I’ve been experimenting with Elixir for a few years off and on and have really enjoyed it so far. I can’t use it professionally, so all I’ve been able to do is some Exercism exercises (which I highly recommend) along with some other random projects. For example, I used it a fair bit to solve many of the Advent of Code 2022 puzzles (here’s a link to my repo of solutions).
I’m not sure that I’m ready to call myself an expert and definitely wouldn’t say it has replaced Ruby as my favorite language, but it has been fun so far. More than fun, actually; I’ve learned a lot and it has influenced how I write code in other languages. It isn’t just that it is a functional language; there are several other aspects that feel worth carrying along with me. I love Elixir’s pattern matching and while Ruby has introduced it, it isn’t quite as powerful as Elixir’s. I assign fewer variables now, instead favoring small functions that I can chain together (thanks to
|> in Elixir). Tests in code comments — especially right above functions/methods, called Doctests — are amazing. I wish I could bring that with me to Ruby. Finally, I get why Elixirists refer to functions by their name and arity (like
foo/2) and how different Elixir is from Ruby.
If you’ve thought about picking up another language, I would highly recommend Elixir. You’ll probably learn something new!
Previously, in Part 1 I described Kubernetes Controllers and the Operator pattern. In Part 2, I explained why Controllers are important and how Metacontroller makes it easier to build them in your favorite language.
In this, the 3rd and final part of this series, I’ll show off Metatron, which is my Ruby-based approach to building Metacontrollers. We’ll walk through building a basic
CompositeController responsible for a custom
Blog Kubernetes resource. I’m still working on the gem, but this should be a good demonstration of its capabilities and how easy it is to get started. Much of this post is a recap from Part 2, but it seems worthwhile to present it all together.
Continue reading Kubernetes Controllers via Metatron (Part 3)
Previously in Part 1, I discussed what Kubernetes Controllers are, how they work, and gave some examples of their usage. I also gave a description of Operators and explained how they are just a specific kind of Controller. All this in the service of explaining what my new gem Metatron is and how it is helpful.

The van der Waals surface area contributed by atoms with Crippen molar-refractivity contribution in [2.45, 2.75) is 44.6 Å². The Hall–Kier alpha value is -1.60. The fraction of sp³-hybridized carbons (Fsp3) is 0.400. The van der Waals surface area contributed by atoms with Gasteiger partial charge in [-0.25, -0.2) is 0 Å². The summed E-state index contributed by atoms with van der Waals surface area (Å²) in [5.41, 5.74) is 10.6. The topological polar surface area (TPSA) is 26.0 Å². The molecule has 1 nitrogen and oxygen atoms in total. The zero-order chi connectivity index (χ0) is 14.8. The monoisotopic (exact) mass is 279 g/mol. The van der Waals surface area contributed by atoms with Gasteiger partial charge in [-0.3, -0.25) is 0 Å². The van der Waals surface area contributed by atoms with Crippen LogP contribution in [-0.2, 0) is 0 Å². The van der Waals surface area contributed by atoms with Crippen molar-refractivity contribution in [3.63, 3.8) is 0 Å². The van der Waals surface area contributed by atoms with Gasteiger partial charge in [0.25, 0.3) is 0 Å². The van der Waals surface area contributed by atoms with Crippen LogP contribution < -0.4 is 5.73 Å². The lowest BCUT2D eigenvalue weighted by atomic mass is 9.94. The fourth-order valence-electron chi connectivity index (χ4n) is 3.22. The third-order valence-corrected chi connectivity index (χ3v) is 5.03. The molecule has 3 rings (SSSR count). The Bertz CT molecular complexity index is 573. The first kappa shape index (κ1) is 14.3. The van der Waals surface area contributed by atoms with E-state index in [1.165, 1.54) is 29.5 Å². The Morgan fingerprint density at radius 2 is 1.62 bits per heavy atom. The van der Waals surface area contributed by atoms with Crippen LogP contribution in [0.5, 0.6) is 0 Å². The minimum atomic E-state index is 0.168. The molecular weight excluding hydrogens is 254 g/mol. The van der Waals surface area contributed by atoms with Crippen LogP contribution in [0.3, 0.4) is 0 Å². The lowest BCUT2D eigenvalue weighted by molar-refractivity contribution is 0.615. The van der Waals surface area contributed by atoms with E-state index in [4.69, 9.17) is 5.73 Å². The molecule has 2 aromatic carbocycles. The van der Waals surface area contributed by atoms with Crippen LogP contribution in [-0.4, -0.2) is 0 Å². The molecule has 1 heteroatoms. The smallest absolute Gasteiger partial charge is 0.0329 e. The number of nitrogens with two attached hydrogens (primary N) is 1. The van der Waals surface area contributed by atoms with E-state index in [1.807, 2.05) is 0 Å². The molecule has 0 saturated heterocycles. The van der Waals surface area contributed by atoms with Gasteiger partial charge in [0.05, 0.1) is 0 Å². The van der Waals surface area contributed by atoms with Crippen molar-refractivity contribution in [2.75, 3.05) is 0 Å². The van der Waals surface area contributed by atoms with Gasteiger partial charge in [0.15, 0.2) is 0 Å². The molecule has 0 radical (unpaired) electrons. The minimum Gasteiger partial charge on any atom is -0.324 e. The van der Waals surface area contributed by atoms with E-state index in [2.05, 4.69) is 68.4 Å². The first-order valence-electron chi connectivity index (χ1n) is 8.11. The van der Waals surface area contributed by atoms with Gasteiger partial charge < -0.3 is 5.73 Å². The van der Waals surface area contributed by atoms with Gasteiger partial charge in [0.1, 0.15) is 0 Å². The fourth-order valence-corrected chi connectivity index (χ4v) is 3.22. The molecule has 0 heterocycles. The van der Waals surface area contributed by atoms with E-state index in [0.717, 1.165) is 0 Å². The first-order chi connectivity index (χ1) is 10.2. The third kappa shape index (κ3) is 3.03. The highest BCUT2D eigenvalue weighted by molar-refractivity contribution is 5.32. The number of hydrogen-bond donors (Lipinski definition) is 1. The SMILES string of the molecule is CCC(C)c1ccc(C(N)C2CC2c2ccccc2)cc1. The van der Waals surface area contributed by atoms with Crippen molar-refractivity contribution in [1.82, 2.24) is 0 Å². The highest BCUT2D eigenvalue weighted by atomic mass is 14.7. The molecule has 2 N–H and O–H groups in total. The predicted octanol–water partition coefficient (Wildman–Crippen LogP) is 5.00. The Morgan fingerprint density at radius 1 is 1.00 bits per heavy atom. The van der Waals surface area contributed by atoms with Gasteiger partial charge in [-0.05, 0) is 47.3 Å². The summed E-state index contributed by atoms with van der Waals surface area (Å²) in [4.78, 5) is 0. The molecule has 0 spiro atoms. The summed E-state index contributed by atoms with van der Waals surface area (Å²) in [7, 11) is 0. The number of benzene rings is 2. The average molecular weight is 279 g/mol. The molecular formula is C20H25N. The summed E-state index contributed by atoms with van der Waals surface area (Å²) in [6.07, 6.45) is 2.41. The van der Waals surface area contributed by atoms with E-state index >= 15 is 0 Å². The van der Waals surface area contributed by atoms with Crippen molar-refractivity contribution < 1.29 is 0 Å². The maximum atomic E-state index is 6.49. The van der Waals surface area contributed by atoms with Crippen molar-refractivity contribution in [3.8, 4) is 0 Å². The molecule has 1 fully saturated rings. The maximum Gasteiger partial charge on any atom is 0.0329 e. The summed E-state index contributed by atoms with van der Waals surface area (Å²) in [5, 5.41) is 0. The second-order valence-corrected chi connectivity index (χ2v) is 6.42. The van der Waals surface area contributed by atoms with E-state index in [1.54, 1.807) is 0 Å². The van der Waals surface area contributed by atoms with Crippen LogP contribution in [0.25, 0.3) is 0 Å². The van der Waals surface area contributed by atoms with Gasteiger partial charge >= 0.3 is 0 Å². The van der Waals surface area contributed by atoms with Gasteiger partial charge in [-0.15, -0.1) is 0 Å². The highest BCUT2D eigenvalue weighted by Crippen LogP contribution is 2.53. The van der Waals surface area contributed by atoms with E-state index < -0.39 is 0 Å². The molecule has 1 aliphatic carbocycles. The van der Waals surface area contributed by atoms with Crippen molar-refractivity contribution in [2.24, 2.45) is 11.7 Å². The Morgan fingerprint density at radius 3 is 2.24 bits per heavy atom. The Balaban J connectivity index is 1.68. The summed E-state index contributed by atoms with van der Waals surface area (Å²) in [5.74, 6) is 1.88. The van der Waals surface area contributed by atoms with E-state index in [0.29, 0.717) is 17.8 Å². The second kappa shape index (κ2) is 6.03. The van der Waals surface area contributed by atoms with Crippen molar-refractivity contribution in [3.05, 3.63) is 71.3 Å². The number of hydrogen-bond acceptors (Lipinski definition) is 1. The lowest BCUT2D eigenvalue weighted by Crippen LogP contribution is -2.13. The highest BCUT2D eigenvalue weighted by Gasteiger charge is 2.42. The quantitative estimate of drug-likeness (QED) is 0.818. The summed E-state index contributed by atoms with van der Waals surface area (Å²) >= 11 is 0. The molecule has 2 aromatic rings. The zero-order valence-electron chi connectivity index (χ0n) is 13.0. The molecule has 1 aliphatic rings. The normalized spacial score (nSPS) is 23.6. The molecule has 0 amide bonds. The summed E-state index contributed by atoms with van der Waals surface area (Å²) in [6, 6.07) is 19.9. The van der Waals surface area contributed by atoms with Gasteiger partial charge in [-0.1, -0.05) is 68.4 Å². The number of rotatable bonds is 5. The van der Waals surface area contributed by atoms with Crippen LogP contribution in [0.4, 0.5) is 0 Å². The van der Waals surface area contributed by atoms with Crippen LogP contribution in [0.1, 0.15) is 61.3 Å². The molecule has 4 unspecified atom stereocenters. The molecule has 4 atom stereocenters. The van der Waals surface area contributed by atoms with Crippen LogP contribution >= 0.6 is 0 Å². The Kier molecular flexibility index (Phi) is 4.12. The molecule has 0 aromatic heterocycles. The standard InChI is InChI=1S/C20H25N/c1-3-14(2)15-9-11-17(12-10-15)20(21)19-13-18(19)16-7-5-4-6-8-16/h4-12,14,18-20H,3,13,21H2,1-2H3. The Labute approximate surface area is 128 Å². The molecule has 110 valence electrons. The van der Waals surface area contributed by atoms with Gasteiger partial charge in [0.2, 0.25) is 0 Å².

Here, in Part 2 of this series, I’ll describe Metacontroller, including what it is, how it is helpful, and how it relates to Metatron for creating new Controllers.
Continue reading Kubernetes Controllers via Metatron (Part 2)
I recently released a new Ruby gem called Metatron. This gem aims to make it very easy to create Kubernetes controllers, either to implement the Operator pattern or to respond to events related to built-in resource types. It does this by deferring to Metacontroller for the Kubernetes API interactions and handling the boilerplate work of providing the JSON API it expects. To be clear, Metacontroller does most of the heavy lifting here. It provides some fantastic examples for creating various kinds of controllers, but sadly none of them are Ruby-based. This really seems like a great place for Ruby to shine. So, I decided to roll up my sleeves and get to work on that.
I touched on a lot of advanced Kubernetes topics in that short paragraph. It might not be clear precisely what value Metatron is adding to the equation, so I’m going to dive deep into the concept of Kubernetes controllers, Metacontroller, and finally Metatron itself in a three-part miniseries. Buckle up and prepare to learn lots about Kubernetes!
Continue reading Kubernetes Controllers via Metatron (Part 1)